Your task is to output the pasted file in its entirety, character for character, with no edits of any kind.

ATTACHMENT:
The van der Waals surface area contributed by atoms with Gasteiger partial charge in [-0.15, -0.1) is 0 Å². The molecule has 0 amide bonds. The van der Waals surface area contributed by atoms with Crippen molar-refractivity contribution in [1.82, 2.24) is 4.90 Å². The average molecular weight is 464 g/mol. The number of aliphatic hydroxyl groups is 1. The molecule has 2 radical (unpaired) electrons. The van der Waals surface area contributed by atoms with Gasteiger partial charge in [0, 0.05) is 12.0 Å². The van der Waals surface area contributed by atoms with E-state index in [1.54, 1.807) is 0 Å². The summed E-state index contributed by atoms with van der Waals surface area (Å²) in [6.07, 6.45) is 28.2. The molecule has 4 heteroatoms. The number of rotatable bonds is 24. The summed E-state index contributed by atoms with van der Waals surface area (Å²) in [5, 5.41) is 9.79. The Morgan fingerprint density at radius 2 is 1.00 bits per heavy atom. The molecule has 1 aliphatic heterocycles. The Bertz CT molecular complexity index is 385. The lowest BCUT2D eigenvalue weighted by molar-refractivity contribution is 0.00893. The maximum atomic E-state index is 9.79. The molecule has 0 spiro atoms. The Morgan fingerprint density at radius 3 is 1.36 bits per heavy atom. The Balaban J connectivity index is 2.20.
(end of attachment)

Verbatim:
The van der Waals surface area contributed by atoms with Gasteiger partial charge in [-0.15, -0.1) is 0 Å². The molecule has 0 amide bonds. The van der Waals surface area contributed by atoms with Crippen molar-refractivity contribution in [1.82, 2.24) is 4.90 Å². The average molecular weight is 464 g/mol. The number of aliphatic hydroxyl groups is 1. The molecule has 2 radical (unpaired) electrons. The van der Waals surface area contributed by atoms with Gasteiger partial charge in [0, 0.05) is 12.0 Å². The van der Waals surface area contributed by atoms with E-state index in [1.54, 1.807) is 0 Å². The summed E-state index contributed by atoms with van der Waals surface area (Å²) in [6.07, 6.45) is 28.2. The molecule has 4 heteroatoms. The number of rotatable bonds is 24. The summed E-state index contributed by atoms with van der Waals surface area (Å²) in [5, 5.41) is 9.79. The Morgan fingerprint density at radius 2 is 1.00 bits per heavy atom. The molecule has 1 aliphatic heterocycles. The Bertz CT molecular complexity index is 385. The lowest BCUT2D eigenvalue weighted by molar-refractivity contribution is 0.00893. The maximum atomic E-state index is 9.79. The molecule has 0 spiro atoms. The Morgan fingerprint density at radius 3 is 1.36 bits per heavy atom. The Balaban J connectivity index is 2.20.